You can see that there is a large difference between the Echo (2%) fund when compared to the Alpha fund (0.2%). But is it significant? The difference between the long-term performance of these two funds is $100,608. That is definitely significant. For only a 1.8% difference in fee, which seems low when you first look at it.
Put another way, we can have a look at the total fee for each fund. The table below shows the total fees paid for each of the funds over different time periods.
Fictitious Fund (fee) Alpha (0.2%) Beta (0.3%) Charlie (0.5%) Delta (1%) Echo (2%) Total fee after 10 Years $324 $486 $801 $1562 $2963 Total fee after 20 Years $962 $1427 $2322 $4384 $7819 Total fee after 30 Years $2286 $3364 $5400 $9833 $16351 Total fee after 40 Years $5040 $7359 $11624 $20352 $31347
Here is where it gets interesting- The difference between what you have paid in fees between the low fee Alpha fund, and the high fee Echo fund is $26,304. But the difference in the final amount in investment is more than four times the fee you paid.
Showing you that not only do you lose on the extra fee you pay, you also lose on the lost compounding interest on the money that has been used to pay the fee, which is 4 times as large as the actual fee you have paid.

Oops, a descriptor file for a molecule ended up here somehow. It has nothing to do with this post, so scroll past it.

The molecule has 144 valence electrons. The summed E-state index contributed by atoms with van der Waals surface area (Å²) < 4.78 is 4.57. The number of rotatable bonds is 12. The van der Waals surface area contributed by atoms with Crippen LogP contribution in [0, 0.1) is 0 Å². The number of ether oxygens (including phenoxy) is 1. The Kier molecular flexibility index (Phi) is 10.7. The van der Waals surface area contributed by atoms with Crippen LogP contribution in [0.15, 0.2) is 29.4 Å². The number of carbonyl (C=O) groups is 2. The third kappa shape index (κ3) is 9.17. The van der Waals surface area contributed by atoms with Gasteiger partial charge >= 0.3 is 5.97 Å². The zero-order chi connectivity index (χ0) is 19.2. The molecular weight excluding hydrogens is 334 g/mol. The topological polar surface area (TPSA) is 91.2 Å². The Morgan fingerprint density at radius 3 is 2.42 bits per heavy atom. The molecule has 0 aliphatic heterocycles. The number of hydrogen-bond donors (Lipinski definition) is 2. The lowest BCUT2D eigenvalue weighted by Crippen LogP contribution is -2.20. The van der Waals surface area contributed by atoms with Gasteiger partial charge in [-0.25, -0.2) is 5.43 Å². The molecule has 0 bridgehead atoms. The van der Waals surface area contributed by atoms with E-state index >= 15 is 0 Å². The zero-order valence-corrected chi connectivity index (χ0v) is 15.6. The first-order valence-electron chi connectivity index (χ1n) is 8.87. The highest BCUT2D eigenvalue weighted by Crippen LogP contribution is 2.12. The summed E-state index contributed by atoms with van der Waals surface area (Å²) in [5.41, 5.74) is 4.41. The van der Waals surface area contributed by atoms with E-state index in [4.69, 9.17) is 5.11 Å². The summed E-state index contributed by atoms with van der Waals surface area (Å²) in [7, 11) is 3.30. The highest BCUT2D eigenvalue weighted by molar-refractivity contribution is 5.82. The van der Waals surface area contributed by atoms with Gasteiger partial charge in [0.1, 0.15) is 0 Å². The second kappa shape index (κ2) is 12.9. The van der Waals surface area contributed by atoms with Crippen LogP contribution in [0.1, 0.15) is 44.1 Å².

Fictitious Fund (value) Alpha (0.2%) Beta (0.3%) Charlie (0.5%) Delta (1%) Echo (2%) Total value after 10 Years $22,384 $22,156 $21,707 $20,620 $18,593 Total value after 20 Years $46,565 $45,664 $43,913 $39,810 $32,674 Total value after 30 Years $96,868 $94,116 $88,836 $76,861 $57,419 Total value after 40 Years $201,513 $193,976 $179,717 $148,396 $100,905
What are the fees Charged in NZ
The New Zealand index market has grown in the last 10 years. With more and more passive fund providers operating, I thought it was time to do a comparison of what fees they are charging. I’m going to look at fees charged by different fund providers and for interest let’s look at the peer to peer lenders too.